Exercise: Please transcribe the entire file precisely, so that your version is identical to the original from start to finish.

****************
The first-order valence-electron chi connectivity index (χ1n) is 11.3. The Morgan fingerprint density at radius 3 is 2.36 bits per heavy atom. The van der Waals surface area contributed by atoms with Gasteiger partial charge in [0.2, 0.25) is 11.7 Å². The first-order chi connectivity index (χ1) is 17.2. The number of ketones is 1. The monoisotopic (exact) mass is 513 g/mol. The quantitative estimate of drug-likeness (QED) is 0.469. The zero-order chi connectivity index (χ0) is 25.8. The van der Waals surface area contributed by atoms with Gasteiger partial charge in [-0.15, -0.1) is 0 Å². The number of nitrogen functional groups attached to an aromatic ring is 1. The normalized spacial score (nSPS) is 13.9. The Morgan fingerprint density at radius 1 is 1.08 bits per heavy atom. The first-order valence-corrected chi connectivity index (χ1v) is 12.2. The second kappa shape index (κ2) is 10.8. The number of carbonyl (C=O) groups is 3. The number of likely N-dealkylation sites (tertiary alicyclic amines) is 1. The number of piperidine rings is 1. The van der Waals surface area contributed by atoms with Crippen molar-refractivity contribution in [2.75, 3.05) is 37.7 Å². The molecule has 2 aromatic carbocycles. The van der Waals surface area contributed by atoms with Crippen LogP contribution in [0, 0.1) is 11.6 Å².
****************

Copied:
The first-order valence-electron chi connectivity index (χ1n) is 11.3. The Morgan fingerprint density at radius 3 is 2.36 bits per heavy atom. The van der Waals surface area contributed by atoms with Gasteiger partial charge in [0.2, 0.25) is 11.7 Å². The first-order chi connectivity index (χ1) is 17.2. The number of ketones is 1. The monoisotopic (exact) mass is 513 g/mol. The quantitative estimate of drug-likeness (QED) is 0.469. The zero-order chi connectivity index (χ0) is 25.8. The van der Waals surface area contributed by atoms with Gasteiger partial charge in [-0.15, -0.1) is 0 Å². The number of nitrogen functional groups attached to an aromatic ring is 1. The normalized spacial score (nSPS) is 13.9. The Morgan fingerprint density at radius 1 is 1.08 bits per heavy atom. The first-order valence-corrected chi connectivity index (χ1v) is 12.2. The second kappa shape index (κ2) is 10.8. The number of carbonyl (C=O) groups is 3. The number of likely N-dealkylation sites (tertiary alicyclic amines) is 1. The number of piperidine rings is 1. The van der Waals surface area contributed by atoms with Crippen molar-refractivity contribution in [2.75, 3.05) is 37.7 Å². The molecule has 2 aromatic carbocycles. The van der Waals surface area contributed by atoms with Crippen LogP contribution in [0, 0.1) is 11.6 Å².